People often resort to taking drastic measures to make themselves happy and fulfill their dreams after being alienated and isolated from the norms of society. Whether a mentally ill man, much like the main character, Lester Ballard, in the 1973 Cormac McCarthy novel, Child of God, is striving to protect his home from his community, or a director is fearlessly tackling a serious book that features commentary on taboo subjects, such as James Franco and his adaptation of the author’s story, people of all positions want their voices heard. The character-driven drama of the same name not only showcases McCarthy’s explorations of the lengths people will go to in order to protect their livelihood and reputation, but also Franco’s ease of exploring people’s strong motivations and convictions, no matter how drastic they seem.
‘Child of God,’ which is set in rural Tennessee in the early 1960s, follows Lester (Scott Haze), an unstable, childlike man, as he’s evicted from his farm. He retreats with his rifle into the backwoods, sets up a makeshift home in an abandoned cabin and roves the landscape, wreaking havoc and upsetting and intimidating almost everyone in his path. Lester is identified as a local menace by County Sheriff Fate (Tim Blake Nelson) and Deputy Cotton (Jim Parrack). As his antisocial behavior veers in increasingly unnatural directions, Lester withdraws into a subterranean existence, regressing to an almost animal-like state.
Franco generously took the time to talk about filming ‘Child of God’ recently during a press conference following the Press and Industry screening of the drama during the 51st New York Film Festival at the Film Society of Lincoln Center’s Walter Reade Theater. Among other things, the writer-director discussed how after discovering the novel during a class he was took at UCLA, he decided to adapt it into a movie that is both unique and relatable among audiences; how he wanted to honor McCarthy’s book as much as he could, but slightly altered the ending to give Lester a more poetic conclusion; and while he initially felt that Haze was wild when he met him 10 years ago, he knew the actor could be professional, and draw on his personal experiences for the role.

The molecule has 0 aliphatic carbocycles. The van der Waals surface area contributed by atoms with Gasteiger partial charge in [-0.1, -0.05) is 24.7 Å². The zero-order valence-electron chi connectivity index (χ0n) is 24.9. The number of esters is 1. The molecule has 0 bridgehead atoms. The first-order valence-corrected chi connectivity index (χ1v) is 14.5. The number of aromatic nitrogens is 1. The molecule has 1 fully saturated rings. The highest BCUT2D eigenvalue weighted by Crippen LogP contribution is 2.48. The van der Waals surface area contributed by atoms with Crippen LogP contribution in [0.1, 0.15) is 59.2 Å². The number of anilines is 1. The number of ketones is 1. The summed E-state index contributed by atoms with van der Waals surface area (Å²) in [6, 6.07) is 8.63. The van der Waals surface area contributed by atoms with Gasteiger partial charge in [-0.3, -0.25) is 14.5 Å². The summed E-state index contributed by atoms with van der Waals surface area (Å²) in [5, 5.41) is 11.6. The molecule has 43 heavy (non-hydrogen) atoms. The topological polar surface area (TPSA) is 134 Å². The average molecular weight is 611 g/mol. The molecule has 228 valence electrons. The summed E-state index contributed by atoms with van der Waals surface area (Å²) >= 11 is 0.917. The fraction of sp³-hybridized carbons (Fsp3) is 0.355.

Question (Q): How did you discover Child of God, and what was your motivation in directing a film based on the book?
James Franco (JF): I first read the book about seven years ago in a class at UCLA. I’ve heard people like (Steven) Spielberg say that when you come across something that interests you, even if you don’t know all the reasons why you want to make it, you don’t really need to know. You can explore it through the creative process.
I had the hairs tingling on the back of my neck moment, where I knew it was very dark, but there was something in there. After thinking about it, what it really is, besides being an unusual character portrait, is that it’s a way to talk about things that I think are universal. It’s a need to connect to someone outside of ourselves. It’s a need to love and be loved. It’s in an extreme an unusual way, which is through necrophilia. As a filmmaker, I wanted to make something new, but something that people could relate to.
Q: How loyal did you remain to the novel, Child of God, as you were adapting it into the film?
JF: There’s always a question of how loyal you’re willing to be to the source. We wanted to honor the source as much as we can. Almost every scene in the movie, you can find in the book, except for the scene where Lester shoots the stuffed animals.